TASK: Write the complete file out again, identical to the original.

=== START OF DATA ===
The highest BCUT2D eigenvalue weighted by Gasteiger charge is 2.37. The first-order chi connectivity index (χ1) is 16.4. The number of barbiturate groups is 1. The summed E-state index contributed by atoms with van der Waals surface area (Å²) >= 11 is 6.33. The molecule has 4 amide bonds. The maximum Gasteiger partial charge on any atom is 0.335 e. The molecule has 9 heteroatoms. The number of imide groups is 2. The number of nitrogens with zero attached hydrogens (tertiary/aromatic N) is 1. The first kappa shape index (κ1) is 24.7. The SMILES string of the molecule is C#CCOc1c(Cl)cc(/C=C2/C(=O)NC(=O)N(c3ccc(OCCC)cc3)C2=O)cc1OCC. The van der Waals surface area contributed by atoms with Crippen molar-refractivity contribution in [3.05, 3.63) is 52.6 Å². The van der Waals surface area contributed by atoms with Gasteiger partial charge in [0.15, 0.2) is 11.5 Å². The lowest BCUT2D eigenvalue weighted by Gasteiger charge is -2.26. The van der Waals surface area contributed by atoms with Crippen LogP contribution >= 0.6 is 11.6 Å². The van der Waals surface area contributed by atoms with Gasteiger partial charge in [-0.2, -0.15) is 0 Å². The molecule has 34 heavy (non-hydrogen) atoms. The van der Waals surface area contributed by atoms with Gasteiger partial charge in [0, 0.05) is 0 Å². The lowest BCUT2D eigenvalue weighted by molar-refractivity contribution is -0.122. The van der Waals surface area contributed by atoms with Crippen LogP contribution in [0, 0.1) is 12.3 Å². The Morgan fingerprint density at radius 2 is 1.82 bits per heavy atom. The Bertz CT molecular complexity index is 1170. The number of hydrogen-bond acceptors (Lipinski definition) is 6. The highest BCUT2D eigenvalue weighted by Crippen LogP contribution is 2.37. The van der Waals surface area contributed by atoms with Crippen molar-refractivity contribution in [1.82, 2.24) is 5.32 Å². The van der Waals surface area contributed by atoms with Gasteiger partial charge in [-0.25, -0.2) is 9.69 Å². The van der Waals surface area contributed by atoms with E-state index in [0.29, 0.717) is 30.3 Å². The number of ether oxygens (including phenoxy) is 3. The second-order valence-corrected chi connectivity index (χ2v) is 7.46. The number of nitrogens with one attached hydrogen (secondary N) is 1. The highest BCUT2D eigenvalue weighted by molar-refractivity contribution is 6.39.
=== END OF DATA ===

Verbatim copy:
The highest BCUT2D eigenvalue weighted by Gasteiger charge is 2.37. The first-order chi connectivity index (χ1) is 16.4. The number of barbiturate groups is 1. The summed E-state index contributed by atoms with van der Waals surface area (Å²) >= 11 is 6.33. The molecule has 4 amide bonds. The maximum Gasteiger partial charge on any atom is 0.335 e. The molecule has 9 heteroatoms. The number of imide groups is 2. The number of nitrogens with zero attached hydrogens (tertiary/aromatic N) is 1. The first kappa shape index (κ1) is 24.7. The SMILES string of the molecule is C#CCOc1c(Cl)cc(/C=C2/C(=O)NC(=O)N(c3ccc(OCCC)cc3)C2=O)cc1OCC. The van der Waals surface area contributed by atoms with Crippen molar-refractivity contribution in [3.05, 3.63) is 52.6 Å². The van der Waals surface area contributed by atoms with Gasteiger partial charge in [0.15, 0.2) is 11.5 Å². The lowest BCUT2D eigenvalue weighted by Gasteiger charge is -2.26. The van der Waals surface area contributed by atoms with Crippen LogP contribution >= 0.6 is 11.6 Å². The van der Waals surface area contributed by atoms with Gasteiger partial charge in [-0.2, -0.15) is 0 Å². The molecule has 34 heavy (non-hydrogen) atoms. The van der Waals surface area contributed by atoms with Gasteiger partial charge in [0, 0.05) is 0 Å². The lowest BCUT2D eigenvalue weighted by molar-refractivity contribution is -0.122. The van der Waals surface area contributed by atoms with Crippen LogP contribution in [0, 0.1) is 12.3 Å². The Morgan fingerprint density at radius 2 is 1.82 bits per heavy atom. The Bertz CT molecular complexity index is 1170. The number of hydrogen-bond acceptors (Lipinski definition) is 6. The highest BCUT2D eigenvalue weighted by Crippen LogP contribution is 2.37. The van der Waals surface area contributed by atoms with Crippen molar-refractivity contribution in [1.82, 2.24) is 5.32 Å². The van der Waals surface area contributed by atoms with Gasteiger partial charge in [-0.25, -0.2) is 9.69 Å². The van der Waals surface area contributed by atoms with E-state index in [0.29, 0.717) is 30.3 Å². The number of ether oxygens (including phenoxy) is 3. The second-order valence-corrected chi connectivity index (χ2v) is 7.46. The number of nitrogens with one attached hydrogen (secondary N) is 1. The highest BCUT2D eigenvalue weighted by molar-refractivity contribution is 6.39.